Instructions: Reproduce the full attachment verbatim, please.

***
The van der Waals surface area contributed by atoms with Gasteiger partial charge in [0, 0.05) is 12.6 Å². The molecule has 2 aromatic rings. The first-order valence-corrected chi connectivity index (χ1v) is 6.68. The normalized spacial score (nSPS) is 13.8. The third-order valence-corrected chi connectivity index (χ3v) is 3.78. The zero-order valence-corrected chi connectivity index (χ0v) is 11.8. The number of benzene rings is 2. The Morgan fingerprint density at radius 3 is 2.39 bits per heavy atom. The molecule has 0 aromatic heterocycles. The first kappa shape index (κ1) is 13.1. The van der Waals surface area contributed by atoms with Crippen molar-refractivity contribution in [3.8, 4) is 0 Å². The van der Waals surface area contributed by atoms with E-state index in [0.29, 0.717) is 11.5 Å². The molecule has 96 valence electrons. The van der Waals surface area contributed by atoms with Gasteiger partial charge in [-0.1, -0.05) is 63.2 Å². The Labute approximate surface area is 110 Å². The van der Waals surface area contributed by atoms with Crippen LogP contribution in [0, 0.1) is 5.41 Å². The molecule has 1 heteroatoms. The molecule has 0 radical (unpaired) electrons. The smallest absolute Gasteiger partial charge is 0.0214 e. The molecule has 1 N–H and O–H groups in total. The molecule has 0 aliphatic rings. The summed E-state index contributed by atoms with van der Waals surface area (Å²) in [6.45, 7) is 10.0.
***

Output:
The van der Waals surface area contributed by atoms with Gasteiger partial charge in [0, 0.05) is 12.6 Å². The molecule has 2 aromatic rings. The first-order valence-corrected chi connectivity index (χ1v) is 6.68. The normalized spacial score (nSPS) is 13.8. The third-order valence-corrected chi connectivity index (χ3v) is 3.78. The zero-order valence-corrected chi connectivity index (χ0v) is 11.8. The number of benzene rings is 2. The Morgan fingerprint density at radius 3 is 2.39 bits per heavy atom. The molecule has 0 aromatic heterocycles. The first kappa shape index (κ1) is 13.1. The van der Waals surface area contributed by atoms with Crippen molar-refractivity contribution in [3.8, 4) is 0 Å². The van der Waals surface area contributed by atoms with E-state index in [0.29, 0.717) is 11.5 Å². The molecule has 96 valence electrons. The van der Waals surface area contributed by atoms with Gasteiger partial charge in [-0.1, -0.05) is 63.2 Å². The Labute approximate surface area is 110 Å². The van der Waals surface area contributed by atoms with Crippen LogP contribution in [0, 0.1) is 5.41 Å². The molecule has 1 heteroatoms. The molecule has 0 radical (unpaired) electrons. The smallest absolute Gasteiger partial charge is 0.0214 e. The molecule has 1 N–H and O–H groups in total. The molecule has 0 aliphatic rings. The summed E-state index contributed by atoms with van der Waals surface area (Å²) in [6.45, 7) is 10.0.